Concerning the Beguines: “As early as the commencement of the twelfth century there were women in the Netherlands who lived alone, and without taking vows devoted themselves to prayer and good works. At first there were not many of them, but as the century grew older their numbers increased; it was the age of the Crusades, and the land teemed with desolate women–the raw material for a host of neophytes.
These solitaries made their homes not in the forest, where the true hermit loves to dwell, but on the fringe of the town, where their work lay, for they served Christ in His poor. About the beginning of the thirteenth century some of them grouped their cabins together, and the community thus formed was the first Beguinage. The Beguine could hardly be called a nun; she took no vows, could return to the world and wed if she would, and did not renounce her property. If she was without means she neither asked not accepted alms, but supported herself by manual labour, or by teaching the children of burghers.”
(Beguines & Beghards: Ernest Gilliat-Smith)
I’ve always been intrigued by these ‘free women’ of Northern Europe. There were also Beguines in Belgium. In fact the Begijnhof in Bruges, Belgium is still very much in use and is also worth a visit. Sometimes referred to as ‘Beghards’ they were apparently not beggars. The name is derived from the followers of “Lambert le Bègue, also called Lambert li Bègues, (English: Lambert the Stutterer) was a priest and reformer, who lived in Liège, Belgium, in the middle of the 12th century”.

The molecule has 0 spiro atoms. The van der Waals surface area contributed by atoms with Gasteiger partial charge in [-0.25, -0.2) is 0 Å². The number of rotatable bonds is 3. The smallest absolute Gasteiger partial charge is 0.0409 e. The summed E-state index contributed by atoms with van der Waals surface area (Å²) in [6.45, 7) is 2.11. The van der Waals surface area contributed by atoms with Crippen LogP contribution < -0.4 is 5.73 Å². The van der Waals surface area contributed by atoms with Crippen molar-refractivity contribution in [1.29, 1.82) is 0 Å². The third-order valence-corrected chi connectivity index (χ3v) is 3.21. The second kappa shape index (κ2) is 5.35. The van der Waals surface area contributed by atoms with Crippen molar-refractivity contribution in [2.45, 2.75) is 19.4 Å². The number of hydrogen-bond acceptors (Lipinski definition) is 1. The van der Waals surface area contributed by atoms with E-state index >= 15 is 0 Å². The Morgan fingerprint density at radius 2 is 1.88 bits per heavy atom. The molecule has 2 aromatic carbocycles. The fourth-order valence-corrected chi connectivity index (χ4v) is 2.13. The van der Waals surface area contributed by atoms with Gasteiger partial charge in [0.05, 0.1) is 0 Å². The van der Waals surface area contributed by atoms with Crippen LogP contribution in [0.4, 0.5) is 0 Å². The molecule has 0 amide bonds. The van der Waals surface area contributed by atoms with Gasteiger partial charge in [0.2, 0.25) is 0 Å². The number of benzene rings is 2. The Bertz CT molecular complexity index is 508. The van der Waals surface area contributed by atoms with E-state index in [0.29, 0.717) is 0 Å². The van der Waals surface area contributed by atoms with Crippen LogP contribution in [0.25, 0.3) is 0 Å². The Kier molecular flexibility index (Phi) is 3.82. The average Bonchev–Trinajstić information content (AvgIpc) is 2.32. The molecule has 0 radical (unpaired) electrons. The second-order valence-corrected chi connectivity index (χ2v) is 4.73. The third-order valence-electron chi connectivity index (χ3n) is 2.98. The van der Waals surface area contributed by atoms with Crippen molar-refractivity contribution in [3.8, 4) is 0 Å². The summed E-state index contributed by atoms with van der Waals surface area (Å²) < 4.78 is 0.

Walter Simons in his book Cities of Ladies: Beguine Communities in the Medieval Low Countries, 1200-1565 (2010) concludes that Beguines made important contributions to social and religious life by choosing not to take monastic vows. He notes that “Beguines never formed a centralized religious order or adopted a single rul. Although Beguinages had internal systems of ranking, all functions within the community, including that of Grand Mistresses, were held for a specific time only and rotated among senior members. Like the female Shakers of North America, Beguines combined manual work with sacred reading; indeed work itself had a religious significance. Like the Shakers, Beguines were known to engage in dance and ecstatic behavior.”
Reminds me of other women I know 🙂
Leaving Amsterdam we can find even more evidence of Beguines in the town of Thorn, although with marked differences. Thorn, in the province of Limburg, is known as ‘Het witte stadje’ because of all the whitewashed buildings.
“Thorn began with the founding of an abbey in the 10th century. In the course of time the abbey became a Stift/ cloister with as head a noble woman, who was also the Head of a Principality, also called Thorn. Also the governing body consisted of women.”